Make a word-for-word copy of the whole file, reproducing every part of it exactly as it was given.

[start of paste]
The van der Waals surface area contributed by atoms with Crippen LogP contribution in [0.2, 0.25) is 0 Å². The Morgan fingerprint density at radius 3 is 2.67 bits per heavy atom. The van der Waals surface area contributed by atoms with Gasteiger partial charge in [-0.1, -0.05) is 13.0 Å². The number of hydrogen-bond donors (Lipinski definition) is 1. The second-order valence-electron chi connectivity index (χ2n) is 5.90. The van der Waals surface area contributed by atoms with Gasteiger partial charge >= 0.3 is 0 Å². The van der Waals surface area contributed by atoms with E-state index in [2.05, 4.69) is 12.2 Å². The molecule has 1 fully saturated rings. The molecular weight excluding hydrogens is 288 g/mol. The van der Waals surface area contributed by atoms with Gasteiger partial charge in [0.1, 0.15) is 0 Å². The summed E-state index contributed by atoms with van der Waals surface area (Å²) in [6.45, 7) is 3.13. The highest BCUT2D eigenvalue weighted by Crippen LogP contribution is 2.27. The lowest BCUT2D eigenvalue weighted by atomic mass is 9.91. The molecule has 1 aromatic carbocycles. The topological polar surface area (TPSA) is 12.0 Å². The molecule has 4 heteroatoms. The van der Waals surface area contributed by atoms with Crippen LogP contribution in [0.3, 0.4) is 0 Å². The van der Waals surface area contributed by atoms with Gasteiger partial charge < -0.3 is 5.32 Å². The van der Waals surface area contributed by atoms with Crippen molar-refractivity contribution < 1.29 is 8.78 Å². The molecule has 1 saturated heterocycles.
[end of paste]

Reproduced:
The van der Waals surface area contributed by atoms with Crippen LogP contribution in [0.2, 0.25) is 0 Å². The Morgan fingerprint density at radius 3 is 2.67 bits per heavy atom. The van der Waals surface area contributed by atoms with Gasteiger partial charge in [-0.1, -0.05) is 13.0 Å². The number of hydrogen-bond donors (Lipinski definition) is 1. The second-order valence-electron chi connectivity index (χ2n) is 5.90. The van der Waals surface area contributed by atoms with Gasteiger partial charge >= 0.3 is 0 Å². The van der Waals surface area contributed by atoms with E-state index in [2.05, 4.69) is 12.2 Å². The molecule has 1 fully saturated rings. The molecular weight excluding hydrogens is 288 g/mol. The van der Waals surface area contributed by atoms with Gasteiger partial charge in [0.1, 0.15) is 0 Å². The summed E-state index contributed by atoms with van der Waals surface area (Å²) in [6.45, 7) is 3.13. The highest BCUT2D eigenvalue weighted by Crippen LogP contribution is 2.27. The lowest BCUT2D eigenvalue weighted by atomic mass is 9.91. The molecule has 1 aromatic carbocycles. The topological polar surface area (TPSA) is 12.0 Å². The molecule has 4 heteroatoms. The van der Waals surface area contributed by atoms with Crippen LogP contribution in [0.3, 0.4) is 0 Å². The van der Waals surface area contributed by atoms with Gasteiger partial charge < -0.3 is 5.32 Å². The van der Waals surface area contributed by atoms with Crippen molar-refractivity contribution < 1.29 is 8.78 Å². The molecule has 1 saturated heterocycles.